Alternative Forage Production and Costs in Eastern Iowa, 2009

Name and Title: 
Denise Schwab, Beef Field Specialist

Fiscal Year Submitted:
2010

POW Number & Title:  
140 Iowa Beef Center

Title:  Alternative Forage Production and Costs in Eastern Iowa, 2009

Issue:
With the recent run-up in corn prices, some of Iowa’s cattlemen are concerned about how to combine cash grain crops, forage production for cattle, and overall farm profitability.  One potential option is to double crop grain and annual forages.  Traditionally, annual forage production in Iowa has been viewed as being too expensive.  But can annual forages fit into a row-crop program allowing producers to raise both a cash grain crop and forage for the cow herd on the same acres?  This demonstration shows that the potential for double cropping annual forages and cash grain crops exists, but the weather risks may be the determining factor in profitability.

What Did You Do?:
The first step in this project was a 30 acre demonstration plot planted to field peas and triticale, followed by 10 acres of pearl millet, 10 acres of corn and 10 acres of soybeans.  The field was worked with a soil finisher and the field peas and triticale were planted with a conventional drill on April 4, 2009, at a rate of 50 pounds of peas and 50 pounds of triticale per acre at a seed cost of $35/acre.  Beef manure had been applied prior to tillage and no additional fertilizer was applied.  It was estimated that the forage should be ready to chop about late May, but due to the cool, wet spring, it was not mowed until June 16.  A field day was held on June 17, despite damp conditions, and the forage was chopped off the field late that night as more rain was predicted for the next day.  The chopping and bagging cost $8/ton or $48/ac.  The land was charged at $200/acre with the peas/triticale charged for half ($100) and the summer crop charged the other half.

On June 27, the 10 acres of corn and 10 acres of soybeans were no-till planted.  That same day the final 10 acres were soil finished and the pearl millet was drilled.  The corn was a 102 day maturity roundup ready corn, and the beans were a 2.7 maturity roundup ready soybean.  Both were sprayed with Roundup once, and the corn received an additional 100 units of nitrogen at a cost of $0.58/unit of N.

In addition to the demonstration plot, two field days were held to demonstrate to other producers how annual forages can be used to increase grazing days.  The first was held on June 17, when most of the field was mowed and waiting for the chopper.  Two swaths were left standing to show producers what the standing cropped looked like.   The second field day was held August 24, after one rotation through the millet.  Millet growth was disappointing, and some of the pea-triticale silage was being fed to supplement the cows through late summer.  At that time we also featured the interseeded pasture.  Part of the interseeding did not establish as well as hoped, but the north part of the pasture had a tremendous stand of red clover from the interseeding.  Eleven producers attended the June field day and 19 attended the August field day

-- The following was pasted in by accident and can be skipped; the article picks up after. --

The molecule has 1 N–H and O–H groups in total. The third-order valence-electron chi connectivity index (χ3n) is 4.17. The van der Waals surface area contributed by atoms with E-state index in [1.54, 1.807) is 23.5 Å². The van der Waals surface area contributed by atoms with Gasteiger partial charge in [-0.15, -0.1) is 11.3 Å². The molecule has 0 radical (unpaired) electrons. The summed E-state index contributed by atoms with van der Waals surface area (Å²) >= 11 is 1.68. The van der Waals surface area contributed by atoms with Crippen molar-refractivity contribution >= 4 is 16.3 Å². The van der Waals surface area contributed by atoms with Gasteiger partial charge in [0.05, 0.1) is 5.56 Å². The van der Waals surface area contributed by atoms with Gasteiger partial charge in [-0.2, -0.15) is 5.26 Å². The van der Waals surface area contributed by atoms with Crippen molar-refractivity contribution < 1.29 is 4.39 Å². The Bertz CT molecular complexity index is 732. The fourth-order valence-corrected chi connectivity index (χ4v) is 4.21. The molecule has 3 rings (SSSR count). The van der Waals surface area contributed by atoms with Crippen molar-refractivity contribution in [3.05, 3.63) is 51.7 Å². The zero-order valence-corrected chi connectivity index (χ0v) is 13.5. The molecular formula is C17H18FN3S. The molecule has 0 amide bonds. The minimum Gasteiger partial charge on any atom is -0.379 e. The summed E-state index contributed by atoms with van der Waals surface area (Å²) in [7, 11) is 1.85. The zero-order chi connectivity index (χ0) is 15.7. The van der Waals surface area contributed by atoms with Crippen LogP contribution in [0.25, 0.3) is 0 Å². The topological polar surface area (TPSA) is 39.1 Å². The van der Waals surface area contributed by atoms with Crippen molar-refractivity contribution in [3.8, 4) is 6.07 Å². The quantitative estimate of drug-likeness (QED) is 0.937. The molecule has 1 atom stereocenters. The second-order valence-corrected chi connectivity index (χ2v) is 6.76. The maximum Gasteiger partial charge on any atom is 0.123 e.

Result/Outcome:
Despite the cool, wet spring, the pea/triticale field yielded 6 tons per acre, but was wetter than desired to be stored in a forage bag.  The combination of mowing and chopping in wet field conditions resulted in some compaction and rutting in the field.  Ideally the peas and triticale should have been mowed about a week earlier and allowed to dry longer before being chopped.  The silage was not analyzed, however did show signs of being bagged too wet. 

Expenses for the 30 acres of peas and triticale were as follows.


2009 Pea-Triticale Silage Expenses

 

Expenses per acre

Expenses for 30 ac

per ton

based on 6 ton acre

based on 6 ton acre

Soil finisher

$11.20

$336.00

$1.87

Drill

$13.10

$393.00

$2.18

seed-2bags @17.50

$35.00

$1,050.00

$5.83

Mowing

$10.20

$306.00

$1.70

Raking

$5.70

$171.00

$0.95

chopping/bagging

$48.00

$1,440.00

$8.00

land

$100.00

$3,000.00

$16.67

 

 

 Total Expense

$223.20

$6,696.00

$37.20

 

The costs for the corn, soybeans and millet were as follows.


Soybeans

Expenses per acre

Expenses for 10 acres

 

 

 

No-till plant

$15.80

$158.00

 

seed

$32.00

$320.00

 

1 application Roundup

$16.00

$160.00

 

combine

$35.30

$353.00

 

land

$100.00

$1,000.00

 

 

 

Total

$199.10

$1,991.00

 

Corn

Expenses per acre

Expenses for 10 acres

 

 

 

No-till plant

$15.80

$158.00

 

seed

$96.00

$960.00

 

100# nitrogen

$58.00

$580.00

 

1 application Roundup

$16.00

$160.00

 

Chopping ($4.50/ton)

$67.50

$675.00

 

land

$100.00

$1,000.00

 

 

 

 

 

Total

$353.30

$3,533.00

 

Pearl millet

Expenses per acre

Expenses for 10 acres

 

 

 

 

 

Soil finisher

$11.20

$112.00

 

Drill

$13.10

$131.00

 

seed

$40.00

$400.00